Genomes and AI — from packing to regulation

1 November 2019

Caroline Uhler
Department of Electrical Engineering and Computer Science and
Institute for Data, Systems and Society


Recent evidence suggests that the spatial organization of the genome represents an important epigenetic regulator of expression and alterations thereof are associated with various diseases. In this talk, I will analyze the link between the 3D genome organization and gene regulation at the single-cell level by combining sequencing data (drop-seq, perturb-seq, Hi-C) with imaging data (3D FISH) and modeling (causal inference, geometric packing models, and autoencoders/deep learning). In particular, I will propose a new chromosome packing model that links the mechanical state of a cell with gene expression via functional gene clusters in the chromosome intermingling regions. In addition, I will discuss causal inference algorithms for learning gene regulatory networks by taking advantage of the high-throughput interventional single-cell RNA-seq data that is currently being produced. Furthermore, I will discuss approaches for integrating different data modalities such as sequencing or imaging via autoencoders. Finally, I will present a machine learning pipeline for detecting changes in genome packing at the single-cell level as a biomarker for early cancer diagnostics. Collectively, our studies provide important insights into the spatial control of genetic information in health and disease.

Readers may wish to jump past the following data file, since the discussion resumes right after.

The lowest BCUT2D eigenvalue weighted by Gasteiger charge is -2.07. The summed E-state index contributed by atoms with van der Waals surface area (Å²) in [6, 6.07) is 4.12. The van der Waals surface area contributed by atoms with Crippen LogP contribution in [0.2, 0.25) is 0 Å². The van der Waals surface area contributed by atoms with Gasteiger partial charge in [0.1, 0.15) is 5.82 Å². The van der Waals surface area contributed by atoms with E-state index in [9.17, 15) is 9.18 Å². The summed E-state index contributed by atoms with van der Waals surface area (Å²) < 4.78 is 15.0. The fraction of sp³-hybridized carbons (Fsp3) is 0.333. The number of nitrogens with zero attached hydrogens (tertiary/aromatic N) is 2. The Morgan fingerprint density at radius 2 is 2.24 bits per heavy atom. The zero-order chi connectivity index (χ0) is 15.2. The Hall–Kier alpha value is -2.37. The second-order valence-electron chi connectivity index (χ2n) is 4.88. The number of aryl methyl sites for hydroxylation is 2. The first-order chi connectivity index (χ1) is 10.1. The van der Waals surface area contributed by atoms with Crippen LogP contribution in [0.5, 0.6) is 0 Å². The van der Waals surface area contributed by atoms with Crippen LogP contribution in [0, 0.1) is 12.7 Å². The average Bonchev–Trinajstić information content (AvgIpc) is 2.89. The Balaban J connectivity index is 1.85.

current theory lunch schedule